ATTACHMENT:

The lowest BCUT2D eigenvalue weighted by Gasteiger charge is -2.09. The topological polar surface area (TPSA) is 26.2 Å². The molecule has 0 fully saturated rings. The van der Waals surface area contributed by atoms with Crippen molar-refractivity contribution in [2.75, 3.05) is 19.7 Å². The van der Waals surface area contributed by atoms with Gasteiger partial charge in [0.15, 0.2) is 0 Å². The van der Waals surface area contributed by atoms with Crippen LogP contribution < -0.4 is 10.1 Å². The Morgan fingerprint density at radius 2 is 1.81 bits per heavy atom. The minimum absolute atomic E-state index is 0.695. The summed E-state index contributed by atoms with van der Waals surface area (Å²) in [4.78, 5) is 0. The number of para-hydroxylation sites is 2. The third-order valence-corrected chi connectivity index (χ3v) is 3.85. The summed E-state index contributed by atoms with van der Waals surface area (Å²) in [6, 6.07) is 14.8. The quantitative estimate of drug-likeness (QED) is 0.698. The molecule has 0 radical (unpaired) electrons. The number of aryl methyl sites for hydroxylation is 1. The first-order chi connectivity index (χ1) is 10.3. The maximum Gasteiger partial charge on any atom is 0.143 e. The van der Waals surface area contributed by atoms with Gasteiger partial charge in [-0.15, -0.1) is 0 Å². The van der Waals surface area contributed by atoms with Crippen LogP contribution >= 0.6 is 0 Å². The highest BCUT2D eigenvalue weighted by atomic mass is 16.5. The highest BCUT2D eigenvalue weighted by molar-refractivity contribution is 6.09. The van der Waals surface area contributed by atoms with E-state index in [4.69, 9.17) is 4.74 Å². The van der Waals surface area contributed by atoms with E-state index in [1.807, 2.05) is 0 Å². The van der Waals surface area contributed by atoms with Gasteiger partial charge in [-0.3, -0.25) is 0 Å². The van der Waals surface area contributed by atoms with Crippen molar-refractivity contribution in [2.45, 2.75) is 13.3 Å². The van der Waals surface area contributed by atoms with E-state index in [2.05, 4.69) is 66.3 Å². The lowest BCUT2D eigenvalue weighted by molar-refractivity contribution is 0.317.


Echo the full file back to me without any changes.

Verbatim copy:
The lowest BCUT2D eigenvalue weighted by Gasteiger charge is -2.09. The topological polar surface area (TPSA) is 26.2 Å². The molecule has 0 fully saturated rings. The van der Waals surface area contributed by atoms with Crippen molar-refractivity contribution in [2.75, 3.05) is 19.7 Å². The van der Waals surface area contributed by atoms with Gasteiger partial charge in [0.15, 0.2) is 0 Å². The van der Waals surface area contributed by atoms with Crippen LogP contribution < -0.4 is 10.1 Å². The Morgan fingerprint density at radius 2 is 1.81 bits per heavy atom. The minimum absolute atomic E-state index is 0.695. The summed E-state index contributed by atoms with van der Waals surface area (Å²) in [4.78, 5) is 0. The number of para-hydroxylation sites is 2. The third-order valence-corrected chi connectivity index (χ3v) is 3.85. The summed E-state index contributed by atoms with van der Waals surface area (Å²) in [6, 6.07) is 14.8. The quantitative estimate of drug-likeness (QED) is 0.698. The molecule has 0 radical (unpaired) electrons. The number of aryl methyl sites for hydroxylation is 1. The first-order chi connectivity index (χ1) is 10.3. The maximum Gasteiger partial charge on any atom is 0.143 e. The van der Waals surface area contributed by atoms with Gasteiger partial charge in [-0.15, -0.1) is 0 Å². The van der Waals surface area contributed by atoms with Crippen LogP contribution >= 0.6 is 0 Å². The highest BCUT2D eigenvalue weighted by atomic mass is 16.5. The highest BCUT2D eigenvalue weighted by molar-refractivity contribution is 6.09. The van der Waals surface area contributed by atoms with E-state index in [4.69, 9.17) is 4.74 Å². The van der Waals surface area contributed by atoms with E-state index in [1.807, 2.05) is 0 Å². The van der Waals surface area contributed by atoms with Gasteiger partial charge in [-0.3, -0.25) is 0 Å². The van der Waals surface area contributed by atoms with Crippen molar-refractivity contribution in [2.45, 2.75) is 13.3 Å². The van der Waals surface area contributed by atoms with E-state index in [2.05, 4.69) is 66.3 Å². The lowest BCUT2D eigenvalue weighted by molar-refractivity contribution is 0.317.